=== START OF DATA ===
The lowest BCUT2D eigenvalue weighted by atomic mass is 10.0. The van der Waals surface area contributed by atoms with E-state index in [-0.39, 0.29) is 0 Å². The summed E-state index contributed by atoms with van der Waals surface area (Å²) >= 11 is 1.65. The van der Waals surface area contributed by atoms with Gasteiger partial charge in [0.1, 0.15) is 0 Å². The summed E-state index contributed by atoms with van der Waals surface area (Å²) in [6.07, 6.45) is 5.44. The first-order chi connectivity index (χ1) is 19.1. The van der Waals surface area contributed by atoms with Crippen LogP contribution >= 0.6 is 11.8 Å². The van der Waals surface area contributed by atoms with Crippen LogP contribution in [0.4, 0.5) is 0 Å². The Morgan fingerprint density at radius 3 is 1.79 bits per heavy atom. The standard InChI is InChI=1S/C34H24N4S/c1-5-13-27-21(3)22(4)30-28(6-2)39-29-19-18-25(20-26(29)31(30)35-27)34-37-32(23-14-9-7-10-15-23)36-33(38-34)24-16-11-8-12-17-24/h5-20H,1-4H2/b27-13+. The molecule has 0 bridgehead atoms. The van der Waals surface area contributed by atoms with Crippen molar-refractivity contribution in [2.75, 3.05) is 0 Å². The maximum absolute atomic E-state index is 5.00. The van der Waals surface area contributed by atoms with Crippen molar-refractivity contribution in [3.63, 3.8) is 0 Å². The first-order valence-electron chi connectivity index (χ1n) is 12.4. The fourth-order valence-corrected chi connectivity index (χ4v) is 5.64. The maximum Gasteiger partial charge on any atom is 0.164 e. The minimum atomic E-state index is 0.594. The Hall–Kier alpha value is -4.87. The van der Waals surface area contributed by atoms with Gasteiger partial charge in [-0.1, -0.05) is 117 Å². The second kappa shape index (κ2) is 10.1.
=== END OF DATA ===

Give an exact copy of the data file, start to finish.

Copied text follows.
The lowest BCUT2D eigenvalue weighted by atomic mass is 10.0. The van der Waals surface area contributed by atoms with E-state index in [-0.39, 0.29) is 0 Å². The summed E-state index contributed by atoms with van der Waals surface area (Å²) >= 11 is 1.65. The van der Waals surface area contributed by atoms with Gasteiger partial charge in [0.1, 0.15) is 0 Å². The summed E-state index contributed by atoms with van der Waals surface area (Å²) in [6.07, 6.45) is 5.44. The first-order chi connectivity index (χ1) is 19.1. The van der Waals surface area contributed by atoms with Crippen LogP contribution >= 0.6 is 11.8 Å². The van der Waals surface area contributed by atoms with Crippen LogP contribution in [0.4, 0.5) is 0 Å². The Morgan fingerprint density at radius 3 is 1.79 bits per heavy atom. The standard InChI is InChI=1S/C34H24N4S/c1-5-13-27-21(3)22(4)30-28(6-2)39-29-19-18-25(20-26(29)31(30)35-27)34-37-32(23-14-9-7-10-15-23)36-33(38-34)24-16-11-8-12-17-24/h5-20H,1-4H2/b27-13+. The molecule has 0 bridgehead atoms. The van der Waals surface area contributed by atoms with Crippen molar-refractivity contribution in [2.75, 3.05) is 0 Å². The maximum absolute atomic E-state index is 5.00. The van der Waals surface area contributed by atoms with Crippen molar-refractivity contribution in [3.63, 3.8) is 0 Å². The first-order valence-electron chi connectivity index (χ1n) is 12.4. The fourth-order valence-corrected chi connectivity index (χ4v) is 5.64. The maximum Gasteiger partial charge on any atom is 0.164 e. The minimum atomic E-state index is 0.594. The Hall–Kier alpha value is -4.87. The van der Waals surface area contributed by atoms with Gasteiger partial charge in [-0.1, -0.05) is 117 Å². The second kappa shape index (κ2) is 10.1.